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Should this systematic review and meta-analysis change my practice? Part 2: exploring the role of the comparator, diversity, risk of bias and confidence
  1. Mervyn J Travers1,2,
  2. Myles Calder Murphy1,3,
  3. James Robert Debenham1,
  4. Paola Chivers4,
  5. Max K Bulsara4,
  6. Matthew K Bagg5,6,
  7. Thorvaldur Skulli Palsson7,
  8. William Gibson1
  1. 1 School of Physiotherapy, University of Notre Dame Australia, Fremantle, Western Australia, Australia
  2. 2 School of Physiotherapy and Exercise Science, Curtin University, Perth, Western Australia, Australia
  3. 3 Sports Science Sports Medicine Department, Western Australian Cricket Association, Perth, Western Australia, Australia
  4. 4 Institute for Health Research, University of Notre Dame Australia, Fremantle, Western Australia, Australia
  5. 5 Pain Research, Education and Management Program, Neuroscience Research Australia (NeuRA), Sydney, New South Wales, Australia
  6. 6 UNSW Prince of Wales Clinical School, Randwick, New South Wales, Australia
  7. 7 Laboratory for Musculoskeletal Pain and Motor Control, Center for Sensory-Motor Interaction (SMI), Department of Health Science and Technology, Aalborg University, Aalborg, Denmark
  1. Correspondence to Dr Mervyn J Travers, School of Physiotherapy, University of Notre Dame Australia, Fremantle, WA 6160, Australia; mervyn.travers{at}nd.edu.au

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Introduction

Systematic review and meta-analyses (SRMA) represent the highest quality of evidence of the effects of interventions and have the capacity to usefully inform clinical decisions, reduce research waste and direct policy making.1–4 Interventional SRMA often amalgamate the results of multiple randomised controlled trials (RCTs) to determine the magnitude of the estimate of the effect for a chosen intervention and to examine variation among study outcomes (heterogeneity).5 As such they represent the highest level of evidence to inform clinicians on the usefulness of a given treatment. Of course, the robustness of SRMA findings is dependent on the quality of the trials that have been pooled. The aim of this two-part Educational Editorial Series is to outline a process of scrutiny and analysis for SRMA to facilitate answering the important question ‘Should this SRMA change my practice?’. An understanding of key features of SRMA which have been outlined in related BJSM Educational Editorials is needed by clinicians in order to make this decision.2 6–10 Here, we present a worked example for clinicians illustrating some important considerations when reading an interventional SRMA. Specifically, we highlight the need to consider the pooling of comparators, clinical diversity, comparisons to active control, risk of bias and confidence in the results when interpreting interventional SRMA findings.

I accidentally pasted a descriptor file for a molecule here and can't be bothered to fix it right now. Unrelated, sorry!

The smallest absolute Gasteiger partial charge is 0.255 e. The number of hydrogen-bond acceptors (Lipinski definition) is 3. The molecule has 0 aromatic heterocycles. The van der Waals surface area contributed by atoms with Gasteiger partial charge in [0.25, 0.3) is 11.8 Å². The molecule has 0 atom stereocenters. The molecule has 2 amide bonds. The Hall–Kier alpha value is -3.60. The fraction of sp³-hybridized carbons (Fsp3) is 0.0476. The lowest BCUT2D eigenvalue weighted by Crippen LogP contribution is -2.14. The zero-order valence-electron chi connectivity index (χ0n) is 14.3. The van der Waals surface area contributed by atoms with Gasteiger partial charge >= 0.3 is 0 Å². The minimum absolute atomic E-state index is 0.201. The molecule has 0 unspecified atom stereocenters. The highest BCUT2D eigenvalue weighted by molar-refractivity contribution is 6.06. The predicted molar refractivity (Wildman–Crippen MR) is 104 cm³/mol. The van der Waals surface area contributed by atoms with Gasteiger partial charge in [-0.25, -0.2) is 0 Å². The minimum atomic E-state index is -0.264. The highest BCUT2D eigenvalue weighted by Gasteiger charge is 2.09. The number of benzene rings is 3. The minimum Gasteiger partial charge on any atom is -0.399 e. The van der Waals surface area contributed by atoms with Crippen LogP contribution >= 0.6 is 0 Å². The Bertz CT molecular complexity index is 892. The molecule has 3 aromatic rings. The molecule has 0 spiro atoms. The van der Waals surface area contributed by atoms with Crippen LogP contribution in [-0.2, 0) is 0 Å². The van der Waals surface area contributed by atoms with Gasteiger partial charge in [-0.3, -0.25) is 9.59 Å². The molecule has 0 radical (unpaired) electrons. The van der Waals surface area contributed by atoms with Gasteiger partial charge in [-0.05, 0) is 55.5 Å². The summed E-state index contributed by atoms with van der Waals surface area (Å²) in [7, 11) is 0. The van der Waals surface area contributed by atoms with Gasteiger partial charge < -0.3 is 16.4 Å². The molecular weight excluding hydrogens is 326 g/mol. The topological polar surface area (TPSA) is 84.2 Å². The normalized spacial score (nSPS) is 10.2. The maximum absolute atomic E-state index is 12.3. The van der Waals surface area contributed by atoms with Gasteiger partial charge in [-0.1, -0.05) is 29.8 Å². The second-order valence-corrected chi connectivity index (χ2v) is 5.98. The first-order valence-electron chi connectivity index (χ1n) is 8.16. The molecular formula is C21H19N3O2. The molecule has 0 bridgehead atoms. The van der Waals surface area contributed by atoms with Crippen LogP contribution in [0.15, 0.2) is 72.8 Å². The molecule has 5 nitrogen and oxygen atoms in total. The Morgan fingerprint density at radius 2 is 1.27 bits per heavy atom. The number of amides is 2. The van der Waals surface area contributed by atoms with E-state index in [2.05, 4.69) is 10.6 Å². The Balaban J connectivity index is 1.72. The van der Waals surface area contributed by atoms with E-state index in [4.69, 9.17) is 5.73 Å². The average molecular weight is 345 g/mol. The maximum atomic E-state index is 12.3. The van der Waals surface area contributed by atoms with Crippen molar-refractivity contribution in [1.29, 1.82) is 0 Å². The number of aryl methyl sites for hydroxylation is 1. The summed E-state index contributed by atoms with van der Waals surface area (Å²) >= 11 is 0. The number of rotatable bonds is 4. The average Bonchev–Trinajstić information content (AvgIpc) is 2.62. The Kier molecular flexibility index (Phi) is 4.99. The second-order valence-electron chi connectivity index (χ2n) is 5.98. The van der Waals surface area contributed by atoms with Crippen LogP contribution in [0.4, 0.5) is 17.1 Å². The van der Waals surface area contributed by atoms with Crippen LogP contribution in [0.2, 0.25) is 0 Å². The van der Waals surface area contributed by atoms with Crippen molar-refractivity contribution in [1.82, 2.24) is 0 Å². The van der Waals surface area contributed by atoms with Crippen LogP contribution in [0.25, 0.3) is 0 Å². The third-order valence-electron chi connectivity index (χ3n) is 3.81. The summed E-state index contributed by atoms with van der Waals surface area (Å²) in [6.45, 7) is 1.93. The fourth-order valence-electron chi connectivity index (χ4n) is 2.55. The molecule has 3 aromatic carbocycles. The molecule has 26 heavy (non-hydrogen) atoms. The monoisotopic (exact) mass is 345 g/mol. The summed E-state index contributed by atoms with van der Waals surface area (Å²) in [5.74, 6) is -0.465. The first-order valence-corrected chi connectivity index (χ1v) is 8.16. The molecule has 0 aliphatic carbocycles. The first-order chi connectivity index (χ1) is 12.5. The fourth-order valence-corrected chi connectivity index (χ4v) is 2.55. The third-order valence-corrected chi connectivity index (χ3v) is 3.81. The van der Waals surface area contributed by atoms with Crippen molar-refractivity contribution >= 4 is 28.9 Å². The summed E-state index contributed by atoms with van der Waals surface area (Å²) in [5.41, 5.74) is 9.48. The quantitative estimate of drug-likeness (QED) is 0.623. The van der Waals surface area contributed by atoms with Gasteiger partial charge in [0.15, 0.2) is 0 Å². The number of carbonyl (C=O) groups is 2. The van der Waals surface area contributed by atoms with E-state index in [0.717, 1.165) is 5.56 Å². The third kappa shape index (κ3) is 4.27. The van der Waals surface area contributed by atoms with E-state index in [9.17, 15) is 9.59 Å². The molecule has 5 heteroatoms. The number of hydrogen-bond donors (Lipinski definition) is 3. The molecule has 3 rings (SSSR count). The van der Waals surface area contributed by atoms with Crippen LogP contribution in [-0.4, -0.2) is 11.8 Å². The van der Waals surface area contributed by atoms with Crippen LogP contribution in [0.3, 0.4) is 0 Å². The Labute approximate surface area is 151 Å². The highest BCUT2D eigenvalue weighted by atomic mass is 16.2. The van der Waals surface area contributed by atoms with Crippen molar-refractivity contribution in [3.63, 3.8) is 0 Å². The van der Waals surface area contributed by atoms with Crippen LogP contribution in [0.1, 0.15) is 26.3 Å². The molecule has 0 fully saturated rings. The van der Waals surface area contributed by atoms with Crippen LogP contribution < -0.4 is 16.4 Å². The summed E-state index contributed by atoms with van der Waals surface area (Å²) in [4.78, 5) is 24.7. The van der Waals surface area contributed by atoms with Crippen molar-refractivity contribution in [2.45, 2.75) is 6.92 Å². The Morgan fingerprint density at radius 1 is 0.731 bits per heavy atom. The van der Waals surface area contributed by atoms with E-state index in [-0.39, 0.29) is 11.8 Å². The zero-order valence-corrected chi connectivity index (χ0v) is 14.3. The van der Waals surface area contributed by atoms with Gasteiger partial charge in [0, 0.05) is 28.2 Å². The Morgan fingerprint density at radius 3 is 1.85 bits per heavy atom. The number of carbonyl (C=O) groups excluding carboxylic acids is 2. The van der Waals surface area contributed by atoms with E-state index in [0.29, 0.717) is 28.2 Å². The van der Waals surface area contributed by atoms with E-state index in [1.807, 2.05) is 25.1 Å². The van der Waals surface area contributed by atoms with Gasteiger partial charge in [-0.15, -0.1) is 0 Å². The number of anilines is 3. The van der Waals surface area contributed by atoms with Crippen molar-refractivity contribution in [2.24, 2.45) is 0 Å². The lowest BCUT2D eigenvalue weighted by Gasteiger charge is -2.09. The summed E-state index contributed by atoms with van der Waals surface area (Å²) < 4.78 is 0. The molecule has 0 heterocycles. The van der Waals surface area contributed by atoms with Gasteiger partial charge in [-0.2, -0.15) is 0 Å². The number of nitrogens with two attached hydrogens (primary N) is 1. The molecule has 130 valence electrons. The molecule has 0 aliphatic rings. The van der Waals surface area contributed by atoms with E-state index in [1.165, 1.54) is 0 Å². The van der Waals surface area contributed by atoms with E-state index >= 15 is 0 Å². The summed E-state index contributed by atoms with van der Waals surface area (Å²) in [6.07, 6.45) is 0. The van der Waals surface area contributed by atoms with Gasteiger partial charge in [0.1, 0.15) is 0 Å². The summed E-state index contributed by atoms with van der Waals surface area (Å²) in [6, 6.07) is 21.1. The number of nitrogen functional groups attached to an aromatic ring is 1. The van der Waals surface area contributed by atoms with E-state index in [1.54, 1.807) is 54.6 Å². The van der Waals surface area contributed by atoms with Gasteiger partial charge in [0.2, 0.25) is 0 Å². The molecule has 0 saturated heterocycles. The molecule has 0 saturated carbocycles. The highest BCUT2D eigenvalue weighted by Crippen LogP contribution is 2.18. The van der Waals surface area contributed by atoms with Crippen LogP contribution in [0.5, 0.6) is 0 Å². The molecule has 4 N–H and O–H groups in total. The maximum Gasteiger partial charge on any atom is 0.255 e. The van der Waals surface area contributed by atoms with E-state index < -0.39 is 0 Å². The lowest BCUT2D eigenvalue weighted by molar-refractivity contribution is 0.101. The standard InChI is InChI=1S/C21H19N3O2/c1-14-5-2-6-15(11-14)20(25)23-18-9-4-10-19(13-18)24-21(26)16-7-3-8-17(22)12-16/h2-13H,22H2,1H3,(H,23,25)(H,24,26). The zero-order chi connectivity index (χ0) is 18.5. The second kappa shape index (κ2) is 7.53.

The example SRMA

The example SRMA investigated the efficacy of platelet-rich plasma (PRP) injections for tendinopathy.11 Based on data extracted from 16 RCTs (see online supplementary file 1 for a list of references), the authors reported a moderate treatment effect in favour of PRP with a standard mean difference (SMD) of 0.47 (95% CI 0.22 to 0.72, p<0.001). Part 1 of this Educational Editorial series demonstrated issues of methodological reporting, transparency and reproducibility which undermined the trustworthiness of this result and we presented a revised estimate of treatment effect of …

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Footnotes

  • Contributors All authors contributed to the inception of the research idea. MJT, MCM and MKB performed the independent data extraction. WG provided oversight to the data extraction and associated disputes. MJT, WG and MCM performed the statistical analysis with oversight from PC and MB. All authors contributed to drafting/review of manuscript. MKB = Matthew K Bagg; MB = Max K Bulsara

  • Competing interests None declared.

  • Patient consent for publication Not required.

  • Provenance and peer review Not commissioned; externally peer reviewed.

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